· The recipe. After being pulverized, the cocoa butter is removed and the beans are reduced to a paste, called cocoa solids, cocoa mass or chocolate liquor. This is the essence, the chocolate stuff. This paste is placed in a mixer with precise formulas of sugar, cocoa butter, vanilla (or vanillin) and lecithin (a soybean by-product, used as an emulsifier and stabilizer). For milk chocolate, milk products will be part of the blend.
Obviously, the quality of these additional ingredients and the proportions are crucial to the quality of the finished chocolate. For example, how much of the chocolate you’re enjoying is composed of cocoa solids and how much is added sugar? This is an aesthetic issue, and a budget issue: Sugar costs somewhere between a fifth and a quarter as much as cocoa beans, and is about a tenth as expensive as pure cocoa butter. Some manufacturers try to disguise inferior beans with overdoses of sugar. They cut corners by using vanillin instead of real vanilla. They might introduce other fats, such as vegetable fats, rather than using 100 percent cocoa butter.
To properly taste chocolate, a small amount should be placed on the tongue and left to melt. The first sensation you have should not be overwhelming sweetness. The chocolate should melt uniformly and smoothly; grittiness is an indication that too much sugar was used. There should not be a waxy or greasy texture. It should be balanced between sweet and bitter. The vanilla should be subtle, not striking, and not artificial tasting. The chocolate should have a good, long finish, with no chemical aftertaste.
If you’re a collector of flavor notes, here are some to look for, especially in superdark chocolates: Primary are fruitiness, nuttiness and highlights of vanilla or caramel. Nuances of chocolate flavor are often compared to flower blossoms, to states of nature as in smoke or earth scents, and teas. Other positive descriptive terms include fudgy, fresh, buttery, rich, intense, clean and consistent. Negatives? Thin, artificial, medicinal, bitter, odd, soapy, harsh, over-sweet, sour milk, cheesy, dusty, musty, chalky, harsh, sour, flat, perfumey, metallic, rubbery, fishy and cardboard-like. Low-quality chocolates can offer smoky, burnt flavors, or they will be overly sweet.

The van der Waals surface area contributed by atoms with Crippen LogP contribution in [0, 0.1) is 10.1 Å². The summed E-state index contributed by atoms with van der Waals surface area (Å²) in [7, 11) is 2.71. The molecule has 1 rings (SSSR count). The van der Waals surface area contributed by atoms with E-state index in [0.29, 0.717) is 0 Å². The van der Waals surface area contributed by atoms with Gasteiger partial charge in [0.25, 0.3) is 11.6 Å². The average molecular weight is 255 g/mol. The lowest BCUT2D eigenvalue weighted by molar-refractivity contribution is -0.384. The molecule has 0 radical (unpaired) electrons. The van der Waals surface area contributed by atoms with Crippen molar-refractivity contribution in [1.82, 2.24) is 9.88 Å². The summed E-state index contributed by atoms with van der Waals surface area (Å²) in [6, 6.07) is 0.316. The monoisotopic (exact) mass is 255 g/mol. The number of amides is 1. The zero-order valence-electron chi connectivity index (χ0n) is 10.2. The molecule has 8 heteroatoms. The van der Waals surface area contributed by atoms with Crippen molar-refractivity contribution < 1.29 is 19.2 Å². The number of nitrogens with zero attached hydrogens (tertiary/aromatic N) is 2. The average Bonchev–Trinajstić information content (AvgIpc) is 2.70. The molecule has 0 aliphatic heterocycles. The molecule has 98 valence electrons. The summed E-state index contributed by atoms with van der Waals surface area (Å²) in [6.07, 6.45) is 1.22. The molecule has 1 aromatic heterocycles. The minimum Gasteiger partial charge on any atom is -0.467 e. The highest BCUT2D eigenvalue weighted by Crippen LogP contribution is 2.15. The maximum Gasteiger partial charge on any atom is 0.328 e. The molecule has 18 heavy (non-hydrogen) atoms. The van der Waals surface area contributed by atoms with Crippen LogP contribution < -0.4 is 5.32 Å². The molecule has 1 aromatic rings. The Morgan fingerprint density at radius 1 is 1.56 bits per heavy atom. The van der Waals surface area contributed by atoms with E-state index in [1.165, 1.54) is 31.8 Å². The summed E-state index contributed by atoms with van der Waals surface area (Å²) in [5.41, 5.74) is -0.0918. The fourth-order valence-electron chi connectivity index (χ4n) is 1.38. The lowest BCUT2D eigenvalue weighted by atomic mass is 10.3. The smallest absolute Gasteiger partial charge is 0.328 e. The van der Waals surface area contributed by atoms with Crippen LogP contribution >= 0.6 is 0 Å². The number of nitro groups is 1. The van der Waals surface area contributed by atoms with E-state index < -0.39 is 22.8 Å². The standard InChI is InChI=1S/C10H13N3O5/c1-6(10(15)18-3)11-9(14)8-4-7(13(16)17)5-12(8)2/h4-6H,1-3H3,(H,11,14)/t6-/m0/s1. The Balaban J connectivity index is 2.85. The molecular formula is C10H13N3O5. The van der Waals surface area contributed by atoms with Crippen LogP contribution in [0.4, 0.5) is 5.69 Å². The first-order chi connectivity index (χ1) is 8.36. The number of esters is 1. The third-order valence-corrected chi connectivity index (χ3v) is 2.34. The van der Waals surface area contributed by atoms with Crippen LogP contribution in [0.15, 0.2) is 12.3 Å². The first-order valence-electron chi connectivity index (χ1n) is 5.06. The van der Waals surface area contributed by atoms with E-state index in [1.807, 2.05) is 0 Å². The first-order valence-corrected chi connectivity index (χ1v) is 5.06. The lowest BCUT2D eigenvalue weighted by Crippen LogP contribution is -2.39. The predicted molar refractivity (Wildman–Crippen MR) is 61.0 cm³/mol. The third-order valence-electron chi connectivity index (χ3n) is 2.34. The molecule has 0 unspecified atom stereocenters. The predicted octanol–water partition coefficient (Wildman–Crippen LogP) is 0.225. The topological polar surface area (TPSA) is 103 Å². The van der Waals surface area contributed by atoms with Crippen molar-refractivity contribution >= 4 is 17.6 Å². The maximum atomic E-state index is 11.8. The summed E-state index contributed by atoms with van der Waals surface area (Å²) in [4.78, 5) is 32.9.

When analyzing the texture of a pure chocolate, you want to find smooth, velvety and creamy. You want to avoid gummy, lumpy, sticky, crumbly, greasy, powdery, sandy, coarse and waxy. When enjoying filled chocolates, look for the coating to be thin, and the filling to be in harmony with—not fighting—the chocolate’s flavor.
None of this addresses the issue of why chocolate is so delicious in the first place. We love chocolate for a myriad of reasons, but dispensing with the emotional, sense-memory factors, the science of chocolate pizzazz is in its complexity and its fat. Cocoa butter melts almost exactly at body temperature, which accounts for chocolate’s luxurious mouthfeel and at least some of its marvelous flavor. As for complexity, scientists have identified some 400 compounds in the cacao bean, twice as many as the closest other food. They think there may be as many as 1,200. These compounds include puzzling tongue twisters like polyphenols, pectins and amino acids, but also more familiar items like serotonin, a mood-enhancing hormone also found in the brain; tyramine, caffeine and theobromine, which are stimulants; and phenylethylamine, a chemical also found in the brain, which is released during moments of love and arousal. Phenylethylamine is the one associated with chocolate’s supposed aphrodisiacal properties, a myth that is too much fun to demolish.
The Pairings Puzzle